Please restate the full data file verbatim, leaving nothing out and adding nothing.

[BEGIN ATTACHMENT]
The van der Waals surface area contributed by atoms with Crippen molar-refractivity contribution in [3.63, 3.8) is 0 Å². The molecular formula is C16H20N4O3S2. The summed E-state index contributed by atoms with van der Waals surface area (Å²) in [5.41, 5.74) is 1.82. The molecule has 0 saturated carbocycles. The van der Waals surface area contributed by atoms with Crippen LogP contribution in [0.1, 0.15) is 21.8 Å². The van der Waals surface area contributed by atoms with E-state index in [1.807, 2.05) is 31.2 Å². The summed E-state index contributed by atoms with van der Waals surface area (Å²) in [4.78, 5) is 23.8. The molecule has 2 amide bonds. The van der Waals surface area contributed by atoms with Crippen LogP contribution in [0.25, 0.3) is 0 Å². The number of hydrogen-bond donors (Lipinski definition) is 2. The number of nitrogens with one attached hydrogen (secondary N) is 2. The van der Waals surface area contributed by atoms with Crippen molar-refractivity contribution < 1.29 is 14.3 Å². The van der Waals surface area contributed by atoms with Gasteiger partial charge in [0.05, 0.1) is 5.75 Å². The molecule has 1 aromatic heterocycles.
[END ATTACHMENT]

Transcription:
The van der Waals surface area contributed by atoms with Crippen molar-refractivity contribution in [3.63, 3.8) is 0 Å². The molecular formula is C16H20N4O3S2. The summed E-state index contributed by atoms with van der Waals surface area (Å²) in [5.41, 5.74) is 1.82. The molecule has 0 saturated carbocycles. The van der Waals surface area contributed by atoms with Crippen LogP contribution in [0.1, 0.15) is 21.8 Å². The van der Waals surface area contributed by atoms with E-state index in [1.807, 2.05) is 31.2 Å². The summed E-state index contributed by atoms with van der Waals surface area (Å²) in [4.78, 5) is 23.8. The molecule has 2 amide bonds. The van der Waals surface area contributed by atoms with Crippen LogP contribution in [0.25, 0.3) is 0 Å². The number of hydrogen-bond donors (Lipinski definition) is 2. The number of nitrogens with one attached hydrogen (secondary N) is 2. The van der Waals surface area contributed by atoms with Crippen molar-refractivity contribution < 1.29 is 14.3 Å². The van der Waals surface area contributed by atoms with Gasteiger partial charge in [0.05, 0.1) is 5.75 Å². The molecule has 1 aromatic heterocycles.